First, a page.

Coronavirus and the toxic “infodemic”

© UNICEF/UN017611/Ueslei Marcelino

In the past month, notifications and information on the spread of the corona virus have stirred up the globalised world. Panic and irrationality have advanced simultaneously and with comparable speed and intensity as the virus.

Not only have people started to panic buy and hoard food, but more dramatically pathogenic prejudice has spread and has set off a both disturbing an alarming wave of discrimination against people of Asian ethnicity. This discrimination ranges from direct attacks to (unconscious) fear and avoidance.

This can be explained by the dangerous social media “infodemic” fuelled by false information. The establishment of the information economy, digital channels and social media have all allowed greater international interconnectedness and range for the sharing of information. At the same time, they seem to have introduced a new potential for discrimination as it also facilitates the uncontrolled spread of dangerously toxic content.

Embarrassingly, people seem to feel more relieved when they have a scapegoat that they can blame. In some way it is human. It is a reflex. It is a way to safeguard from actualities that are unknown and precarious and thereby stirs up fears.

Discrimination is often very subtle and there seems to be great divergence when it comes to intention and perception. This however does not justifies it in any way!  

Discrimination and stigma linked to a disease is extremely dangerous and can pose a real public health challenge. It can drive people to hide the illness or symptoms, not seek health care and discourage them from adopting preventive behaviours.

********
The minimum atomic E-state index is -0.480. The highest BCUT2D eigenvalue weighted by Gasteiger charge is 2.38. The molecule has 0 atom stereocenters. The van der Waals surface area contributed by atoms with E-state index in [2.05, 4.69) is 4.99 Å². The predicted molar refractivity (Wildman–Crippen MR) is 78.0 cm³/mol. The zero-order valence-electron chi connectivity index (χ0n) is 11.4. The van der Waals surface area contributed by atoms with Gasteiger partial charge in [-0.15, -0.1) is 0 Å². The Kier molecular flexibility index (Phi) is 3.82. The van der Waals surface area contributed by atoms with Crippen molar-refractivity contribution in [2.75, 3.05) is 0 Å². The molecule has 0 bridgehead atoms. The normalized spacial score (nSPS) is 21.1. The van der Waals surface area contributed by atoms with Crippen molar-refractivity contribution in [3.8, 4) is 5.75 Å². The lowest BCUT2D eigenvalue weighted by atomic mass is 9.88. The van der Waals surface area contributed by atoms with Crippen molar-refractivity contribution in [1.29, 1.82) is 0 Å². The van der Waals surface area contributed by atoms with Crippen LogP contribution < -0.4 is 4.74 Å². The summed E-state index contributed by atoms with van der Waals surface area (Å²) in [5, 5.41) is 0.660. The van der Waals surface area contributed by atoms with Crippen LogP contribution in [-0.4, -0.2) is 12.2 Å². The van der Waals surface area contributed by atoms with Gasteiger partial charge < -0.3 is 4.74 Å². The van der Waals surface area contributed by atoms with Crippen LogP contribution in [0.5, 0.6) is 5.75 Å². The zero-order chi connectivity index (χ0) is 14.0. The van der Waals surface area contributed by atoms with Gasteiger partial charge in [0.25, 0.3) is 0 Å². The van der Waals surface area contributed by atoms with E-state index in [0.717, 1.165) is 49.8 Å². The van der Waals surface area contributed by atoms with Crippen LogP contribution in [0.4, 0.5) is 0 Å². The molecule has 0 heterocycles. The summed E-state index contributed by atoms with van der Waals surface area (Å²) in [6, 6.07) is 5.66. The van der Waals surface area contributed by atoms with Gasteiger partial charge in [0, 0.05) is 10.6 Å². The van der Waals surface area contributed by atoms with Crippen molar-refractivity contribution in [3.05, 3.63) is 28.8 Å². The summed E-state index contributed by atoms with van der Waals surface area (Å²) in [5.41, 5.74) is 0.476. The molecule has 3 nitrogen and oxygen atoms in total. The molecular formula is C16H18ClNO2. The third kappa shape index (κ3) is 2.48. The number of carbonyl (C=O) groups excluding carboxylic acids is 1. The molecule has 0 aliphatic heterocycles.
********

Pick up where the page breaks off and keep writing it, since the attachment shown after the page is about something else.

In the case of the coronavirus social media has not only propagated doubtful rumours on the emergence of the virus, but also has brought forth absurd methods for prevention. It must be noted that not only infectious diseases like Corona are linked to discrimination and prejudice. For many patients with genetic and chronic disease being labelled, stereotyped and separated has become daily routine.

While this discrimination is most apparent in individual social interactions in the form of avoidance and abuse, it also operates on an institutional and structural level. For example, having a certain condition can affect a patient’s access to public services like education, healthcare and employment.

For instance, cancer patients still face difficulties when it comes to the reintegration into the working world. Also, patients with HIV, depressions and anxiety disorders as well as with dermatologic conditions are affected on multiple levels. Even more appallingly age, sex, ethnicity as well as religious and sexual orientation still effect the access and treatment of patients, even in the western world.

Facts and scientifically validated information should serve as antidote for the spread of misinformation and consequently discrimination. It must be the highest priority and responsibility of both state media (TV, radio, websites, newspapers etc.) and politicians to provide objective data and not stir mass panic with dramatic headlines. Guidance to actions should be provided and the spread of fake news should be controlled.

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